Tag: art

Vertical Diamond by Ilya Bolotowsky; Image: Courtesy Sotheby's New York
Arts Lighter News

Woman Buys $34,000 Painting At Goodwill For $10

Beth Feeback, who lives in North Carolina, knows how to find a good bargain. In fact, she recently turned $10 into $34,375.

Feeback shops at Goodwill, a thrift store, where people can buy used clothing and items cheaply.

In her spare time, Feeback paints folksy pictures of large-eyed kitties.

Last April, Feeback was combing Goodwill for a nice warm blanket. Instead, she stumbled on two large paintings that she felt she’d be able to paint her kitties on–after painting over them, of course.

She paid $9.99 for the paintings and took them home. It wasn’t until five months later that she fetched them to recycle them into cat paintings.

But something caught her eye on one of the paintings.

There was a sticker on the back of the canvas that said that the painting–a red diamond with blue and white stripes–had come from the Weatherspoon Art Museum at the University of North Carolina.

Obliteration Room; art by Yayoi Kusama, Image used with permission from Stuart Addelsee
Arts News

White Room + Children + Dots = Art!

What do you get when you start with a white room and then give thousands of children coloured dot stickers?

That is exactly what artist Yayoi Kusama wanted to find out.

She painted a room in the Brisbane Gallery of Modern Art completely white.

The walls, floor and ceiling were white. The piano was white. The couch, TV and seats were white. Even a fern was painted white.

And then she invited thousands of children inside.

Artist Only Draws In His Sleep
Arts Lighter

Artist Only Draws In His Sleep

Lee Hadwin is a talented artist. He has drawn sketches of horses, celebrities, and beautiful landscapes. He only draws in black and white. Oh, and there is one other thing. Hadwin only draws in his sleep.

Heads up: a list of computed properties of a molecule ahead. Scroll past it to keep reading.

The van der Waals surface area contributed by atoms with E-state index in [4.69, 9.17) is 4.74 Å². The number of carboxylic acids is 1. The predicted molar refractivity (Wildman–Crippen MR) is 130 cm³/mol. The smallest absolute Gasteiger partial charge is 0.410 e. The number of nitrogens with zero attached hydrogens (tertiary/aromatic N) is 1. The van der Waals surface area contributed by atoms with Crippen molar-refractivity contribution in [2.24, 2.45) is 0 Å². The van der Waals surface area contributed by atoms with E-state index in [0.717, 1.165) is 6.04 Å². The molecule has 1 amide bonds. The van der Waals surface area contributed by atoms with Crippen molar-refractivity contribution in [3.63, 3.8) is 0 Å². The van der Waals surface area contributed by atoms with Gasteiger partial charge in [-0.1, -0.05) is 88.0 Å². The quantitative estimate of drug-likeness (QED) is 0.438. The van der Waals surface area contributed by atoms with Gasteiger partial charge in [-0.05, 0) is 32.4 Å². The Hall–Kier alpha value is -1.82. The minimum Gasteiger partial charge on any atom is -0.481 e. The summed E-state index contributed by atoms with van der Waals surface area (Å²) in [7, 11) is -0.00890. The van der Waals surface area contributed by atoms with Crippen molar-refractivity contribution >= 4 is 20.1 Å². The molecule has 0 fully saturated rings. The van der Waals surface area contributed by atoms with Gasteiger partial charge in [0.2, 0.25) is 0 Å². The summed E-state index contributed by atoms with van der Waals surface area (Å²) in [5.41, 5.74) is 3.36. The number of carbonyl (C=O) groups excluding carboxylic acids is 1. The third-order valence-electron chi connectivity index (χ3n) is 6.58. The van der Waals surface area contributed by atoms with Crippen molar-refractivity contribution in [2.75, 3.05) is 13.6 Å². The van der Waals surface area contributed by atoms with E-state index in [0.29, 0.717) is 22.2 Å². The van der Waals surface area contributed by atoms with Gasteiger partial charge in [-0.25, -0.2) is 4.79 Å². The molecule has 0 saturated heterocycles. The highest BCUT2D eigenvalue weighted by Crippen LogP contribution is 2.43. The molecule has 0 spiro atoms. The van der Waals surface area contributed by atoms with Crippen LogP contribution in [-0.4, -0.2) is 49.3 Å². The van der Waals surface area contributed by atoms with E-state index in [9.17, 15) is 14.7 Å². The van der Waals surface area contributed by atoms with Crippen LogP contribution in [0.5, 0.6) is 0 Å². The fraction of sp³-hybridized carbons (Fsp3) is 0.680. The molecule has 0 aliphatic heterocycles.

Ever since he was about four years old, he has been waking up to discover detailed drawings beside his bed.

But he doesn’t remember ever having done the drawings.

When he is awake, Hadwin says he can’t draw at all. In fact, he has no interest in art. During the day, he works as a nurse.

When he was young, Hadwin, who now lives in London, England, used to cover his walls and tables with his sketches.

In his teens, the drawings became more detailed and intricate.

Arthur Lismer's "A September Gale." This painting was purchased by the National Gallery of Canada in 1926. Many people thought it was terrible because the style was so different from what art looked like in Canada at that time which showed outdoor scenes more like a photograph than an artist’s view.
Arts

Group Of Seven Art To Travel To England

The Group of Seven was a very famous group of Canadian painters.

Canadians are very proud of the work they did. Many Canadians feel their paintings captured the Canadian landscape in a very special way.

In October, 124 Group of Seven paintings and sketches will go to England to be the stars of a special exhibit called Painting Canada: Tom Thomson and the Group of Seven.

The art will be shown in London, England. The paintings are very famous in Canada and are mostly outdoor scenes, many of them featuring Georgian Bay and Algonquin Park in Ontario.

The paintings are very important because they started a new trend in Canadian art.

However, the Group of Seven is not well known in other countries.

Mona Lisa’s Burial Site Discovered
Arts

Mona Lisa’s Burial Site Discovered

Arguably, the most famous painting in the world is Leonardo DaVinci’s Mona Lisa. There is a lot that is mysterious about the painting, from her hint of a smile (what was she thinking about?) to the relationship between Mona Lisa and DaVinci (were they ever dating?) to her real name (is it Lisa Gherardini or Lisa Giocondo?).

One of the unsolved mysteries has always been where she was buried. Well, experts now think they know.

An art expert in Italy, Giuseppe Pallanti, poured over thousands of ancient documents. He said they showed that Mona Lisa was buried in the Convent of St. Orsula in Florence, Italy.

Aurora, 1975 Cotton and nylon thread, wood. Collection of the artist. Photo: Cheryl O’Brien.
Arts

Textile Museum Showing Intricate Works In Thread

Toronto has many wonderful museums. Most people are familiar with the Royal Ontario Museum (the one with the dinosaurs!). But did you know there is a shoe museum with shoes from all through the ages? And a ceramic museum that displays beautiful pottery from many countries?

One of our most interesting museums is the Textile Museum of Canada. The word “textile” means “cloth,” or “fabric.”

There are many beautiful works of art that have been made out of, or painted on, or sewn into fabric. The Textile Museum displays the work of talented artists who happen to work in fabric.